Messages
2,820
Location
Southeast Alabama
 Originally Posted By: tropic
Most users on my networks have no install privileges, period. Software is doled out by the stingy admin via GP. All LAN <--> WAN traffic is monitored, filtered for content and by protocol in realtime at the network perimeter, and logged. External e-mail is blocked, and company e-mail is archived and filtered--unprofessional content is blocked and copied to the audit server. Encrypted connections are only available to approved remote hosts. Corporate IM chats are all archived and machine-audited for content; third-party IM traffic is blocked at the perimeter. Users' surfing habits are not restricted much, but remote host names, amount of data transferred, protocols used, and time spent there are logged for each user. The only thing more frustrating than being a user on a network like this is being the one responsible for it.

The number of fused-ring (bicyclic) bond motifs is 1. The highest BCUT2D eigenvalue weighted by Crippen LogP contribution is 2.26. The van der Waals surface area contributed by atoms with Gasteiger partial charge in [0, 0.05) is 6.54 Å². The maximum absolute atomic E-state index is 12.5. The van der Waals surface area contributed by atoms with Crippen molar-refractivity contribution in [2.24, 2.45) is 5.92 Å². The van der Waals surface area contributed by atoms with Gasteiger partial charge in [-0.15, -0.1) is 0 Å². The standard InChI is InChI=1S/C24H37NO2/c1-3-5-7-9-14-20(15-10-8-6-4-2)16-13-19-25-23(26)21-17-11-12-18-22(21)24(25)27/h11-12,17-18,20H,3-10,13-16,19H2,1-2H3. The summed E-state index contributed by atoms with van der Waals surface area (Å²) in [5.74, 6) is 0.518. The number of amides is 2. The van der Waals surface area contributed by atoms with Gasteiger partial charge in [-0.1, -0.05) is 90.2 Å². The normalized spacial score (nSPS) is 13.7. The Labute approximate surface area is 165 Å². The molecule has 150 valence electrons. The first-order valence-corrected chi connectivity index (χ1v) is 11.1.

Only a start! Folks in the business world are just now starting to realize how much time that employees spend doing other than what they are being paid for. More and more company intranets will come into being without internet access. Where there is internet more monitoring and restrictions will be imposed. Only takes a few which make it bad for others.
 
Top